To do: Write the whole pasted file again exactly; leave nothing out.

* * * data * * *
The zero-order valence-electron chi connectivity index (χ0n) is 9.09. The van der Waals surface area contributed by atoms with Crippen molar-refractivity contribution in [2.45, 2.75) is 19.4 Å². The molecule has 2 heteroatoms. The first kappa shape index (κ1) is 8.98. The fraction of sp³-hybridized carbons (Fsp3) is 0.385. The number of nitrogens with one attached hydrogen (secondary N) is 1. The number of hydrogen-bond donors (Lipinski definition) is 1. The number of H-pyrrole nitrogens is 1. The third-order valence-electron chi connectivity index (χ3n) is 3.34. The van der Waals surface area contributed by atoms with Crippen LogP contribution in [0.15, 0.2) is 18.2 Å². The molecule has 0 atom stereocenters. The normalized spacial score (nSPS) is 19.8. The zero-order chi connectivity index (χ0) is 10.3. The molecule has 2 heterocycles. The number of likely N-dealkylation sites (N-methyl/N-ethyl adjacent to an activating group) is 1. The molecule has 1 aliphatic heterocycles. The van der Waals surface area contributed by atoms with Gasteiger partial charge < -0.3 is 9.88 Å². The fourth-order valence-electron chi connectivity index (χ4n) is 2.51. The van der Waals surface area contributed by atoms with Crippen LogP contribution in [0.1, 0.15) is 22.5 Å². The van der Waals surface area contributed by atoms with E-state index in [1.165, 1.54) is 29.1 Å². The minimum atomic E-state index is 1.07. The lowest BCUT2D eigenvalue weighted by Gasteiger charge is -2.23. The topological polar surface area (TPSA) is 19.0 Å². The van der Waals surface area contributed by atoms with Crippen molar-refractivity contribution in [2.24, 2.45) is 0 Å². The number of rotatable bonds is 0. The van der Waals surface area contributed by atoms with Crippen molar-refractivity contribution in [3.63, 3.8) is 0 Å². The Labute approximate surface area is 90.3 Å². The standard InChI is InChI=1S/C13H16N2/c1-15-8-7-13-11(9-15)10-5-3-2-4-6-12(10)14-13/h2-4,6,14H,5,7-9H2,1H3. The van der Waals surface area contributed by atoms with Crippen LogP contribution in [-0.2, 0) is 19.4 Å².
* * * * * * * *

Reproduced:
The zero-order valence-electron chi connectivity index (χ0n) is 9.09. The van der Waals surface area contributed by atoms with Crippen molar-refractivity contribution in [2.45, 2.75) is 19.4 Å². The molecule has 2 heteroatoms. The first kappa shape index (κ1) is 8.98. The fraction of sp³-hybridized carbons (Fsp3) is 0.385. The number of nitrogens with one attached hydrogen (secondary N) is 1. The number of hydrogen-bond donors (Lipinski definition) is 1. The number of H-pyrrole nitrogens is 1. The third-order valence-electron chi connectivity index (χ3n) is 3.34. The van der Waals surface area contributed by atoms with Crippen LogP contribution in [0.15, 0.2) is 18.2 Å². The molecule has 0 atom stereocenters. The normalized spacial score (nSPS) is 19.8. The zero-order chi connectivity index (χ0) is 10.3. The molecule has 2 heterocycles. The number of likely N-dealkylation sites (N-methyl/N-ethyl adjacent to an activating group) is 1. The molecule has 1 aliphatic heterocycles. The van der Waals surface area contributed by atoms with Gasteiger partial charge < -0.3 is 9.88 Å². The fourth-order valence-electron chi connectivity index (χ4n) is 2.51. The van der Waals surface area contributed by atoms with Crippen LogP contribution in [0.1, 0.15) is 22.5 Å². The van der Waals surface area contributed by atoms with E-state index in [1.165, 1.54) is 29.1 Å². The minimum atomic E-state index is 1.07. The lowest BCUT2D eigenvalue weighted by Gasteiger charge is -2.23. The topological polar surface area (TPSA) is 19.0 Å². The van der Waals surface area contributed by atoms with Crippen molar-refractivity contribution in [2.24, 2.45) is 0 Å². The number of rotatable bonds is 0. The van der Waals surface area contributed by atoms with Crippen molar-refractivity contribution in [3.63, 3.8) is 0 Å². The Labute approximate surface area is 90.3 Å². The standard InChI is InChI=1S/C13H16N2/c1-15-8-7-13-11(9-15)10-5-3-2-4-6-12(10)14-13/h2-4,6,14H,5,7-9H2,1H3. The van der Waals surface area contributed by atoms with Crippen LogP contribution in [-0.2, 0) is 19.4 Å².